Last week's massive oil spill in the Persian Gulf may prove to be of dubious military value, but it will almost certainly have tragic consequences for the environment of the region for years to come. U.S. authorities said the spill was caused when Iraq emptied oil into the gulf from a loading terminal and five tankers, and as of Monday of this week, five days after the flow was detected, an estimated 450 million gallons of oil had leaked into the gulf. That made it the largest oil spill in history, 40 times larger than the Exxon Valdez spill off Alaska in 1989. Mark Whiteis-Helm, a spokesman for Friends of the Earth, told The Washington Post, "We're talking about the kind of environmental disaster the world has never seen before."
Immediately at risk is the multimillion-dollar fishing industry in the gulf. This is spawning time for shrimp, and their spawning areas are in the predicted path of the slick. Grouper and Spanish mackerel are also plentiful, and the oil could suffocate them. Says Dr. Andrew Price, a marine ecologist and expert on the gulf, "Shrimp and fish have sustained the coastal society for centuries, perhaps millennia." According to Price, there are two endangered species of turtle in the gulf, the hawks-bill and the green, as well as 3,500 to 7,500 dugongs, a variety of sea cow. Among the wading birds that will die are oystercatchers, plovers and stilts.
"Immediate kills are obvious," says Dr. John Farrington, a specialist in oil pollution at the Woods Hole (Mass.) Oceanographic Institution. "But there will also be a lot of sublethal impacts on organisms, such as reduced reproduction." Farrington notes that in 1989, while studying marsh sediments near Woods Hole, he found oil compounds that he traced to a spill in 1969.
THEY'RE AMERICANS TOO
One of the early casualties of the gulf war has been a sense of fairness and tolerance here at home. Some Arab-Americans, through no fault of their own, have already been the victims of bias and ignorance.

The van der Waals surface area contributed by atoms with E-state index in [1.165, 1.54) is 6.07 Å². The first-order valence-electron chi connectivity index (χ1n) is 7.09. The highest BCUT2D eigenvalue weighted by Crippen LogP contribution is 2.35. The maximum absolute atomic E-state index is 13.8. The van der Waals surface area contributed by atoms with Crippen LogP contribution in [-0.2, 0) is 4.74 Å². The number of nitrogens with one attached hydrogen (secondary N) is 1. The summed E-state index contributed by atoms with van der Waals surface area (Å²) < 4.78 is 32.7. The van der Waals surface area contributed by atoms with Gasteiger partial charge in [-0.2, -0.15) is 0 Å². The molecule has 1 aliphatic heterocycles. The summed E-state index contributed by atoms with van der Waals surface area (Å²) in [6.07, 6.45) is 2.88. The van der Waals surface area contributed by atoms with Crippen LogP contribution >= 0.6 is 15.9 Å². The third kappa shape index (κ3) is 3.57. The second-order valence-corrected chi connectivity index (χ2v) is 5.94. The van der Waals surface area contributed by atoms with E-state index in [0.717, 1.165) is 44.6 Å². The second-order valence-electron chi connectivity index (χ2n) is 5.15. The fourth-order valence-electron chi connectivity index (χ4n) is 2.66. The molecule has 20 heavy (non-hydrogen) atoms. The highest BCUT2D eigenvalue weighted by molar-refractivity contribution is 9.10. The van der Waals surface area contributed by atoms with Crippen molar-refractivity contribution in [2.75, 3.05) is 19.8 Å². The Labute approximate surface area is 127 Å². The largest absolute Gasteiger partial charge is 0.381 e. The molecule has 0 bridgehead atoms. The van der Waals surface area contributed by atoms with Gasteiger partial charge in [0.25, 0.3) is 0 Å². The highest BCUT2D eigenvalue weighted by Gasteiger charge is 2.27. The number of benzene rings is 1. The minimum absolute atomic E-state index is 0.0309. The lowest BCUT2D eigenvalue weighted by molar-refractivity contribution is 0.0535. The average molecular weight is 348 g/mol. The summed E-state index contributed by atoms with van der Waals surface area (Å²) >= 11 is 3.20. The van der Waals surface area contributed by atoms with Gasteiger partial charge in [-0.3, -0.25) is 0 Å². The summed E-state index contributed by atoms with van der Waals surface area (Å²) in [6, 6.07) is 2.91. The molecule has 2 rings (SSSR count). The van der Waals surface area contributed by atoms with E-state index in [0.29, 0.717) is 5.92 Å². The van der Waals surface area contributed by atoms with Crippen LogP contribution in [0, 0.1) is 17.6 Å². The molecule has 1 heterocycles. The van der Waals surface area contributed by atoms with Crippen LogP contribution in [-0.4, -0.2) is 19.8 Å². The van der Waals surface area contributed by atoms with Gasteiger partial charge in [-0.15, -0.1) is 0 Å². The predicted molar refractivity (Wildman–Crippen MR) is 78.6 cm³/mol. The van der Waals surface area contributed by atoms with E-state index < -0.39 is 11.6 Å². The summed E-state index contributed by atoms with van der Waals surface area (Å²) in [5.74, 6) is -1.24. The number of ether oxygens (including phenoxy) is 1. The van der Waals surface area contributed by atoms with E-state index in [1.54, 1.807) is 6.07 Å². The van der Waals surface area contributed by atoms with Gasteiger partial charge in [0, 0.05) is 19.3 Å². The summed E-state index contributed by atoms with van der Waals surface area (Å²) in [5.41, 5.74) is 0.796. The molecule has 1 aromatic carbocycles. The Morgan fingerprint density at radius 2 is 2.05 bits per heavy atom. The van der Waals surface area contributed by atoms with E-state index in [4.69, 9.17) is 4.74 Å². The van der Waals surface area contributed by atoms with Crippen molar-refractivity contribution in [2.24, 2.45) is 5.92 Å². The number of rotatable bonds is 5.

The problem is of special concern in Dearborn, Mich., which has one of the largest Arab-American communities in the country'. Eleven of the 13 players on the basketball team at Dearborn's Ford-son High are Arab-Americans. All season long, the team has been the target of nasty taunts. Says junior point guard Haisam Abadi, "In one game [against Roosevelt High of Wyandotte] someone said, 'Go back to Saudi Arabia. You're not wanted here.' Every game something like that is said."
Never mind that Saudi Arabia is an ally of the U.S.—or, for that matter, that most of the Fordson players are of Lebanese descent. Bigotry hasn't time for such fine distinctions. Fordson athletic director John Spain told Mick McCabe of the Detroit Free Press of a phone call he got recently from a parent complaining that a Fordson wrestler had HUSSEIN written on his warmup. "She didn't think it was appropriate," Spain told McCabe. "Well, that's the kid's name."
PAR FOR THE CORPSE
People are dying to get into the Ahlgrim and Sons Funeral Home in suburban Chicago these days, but not all go in feet first. Some bring scorecards and putters. In the mortuary's basement, owner Roger Ahlgrim has built a nine-hole miniature golf course that capitalizes on its creepy location. The first hole features a skull with blinking red eyes. The fourth is a kind of pinball machine, with headstones for bumpers. "I have all my employees' names on them," says Ahlgrim, "including my own."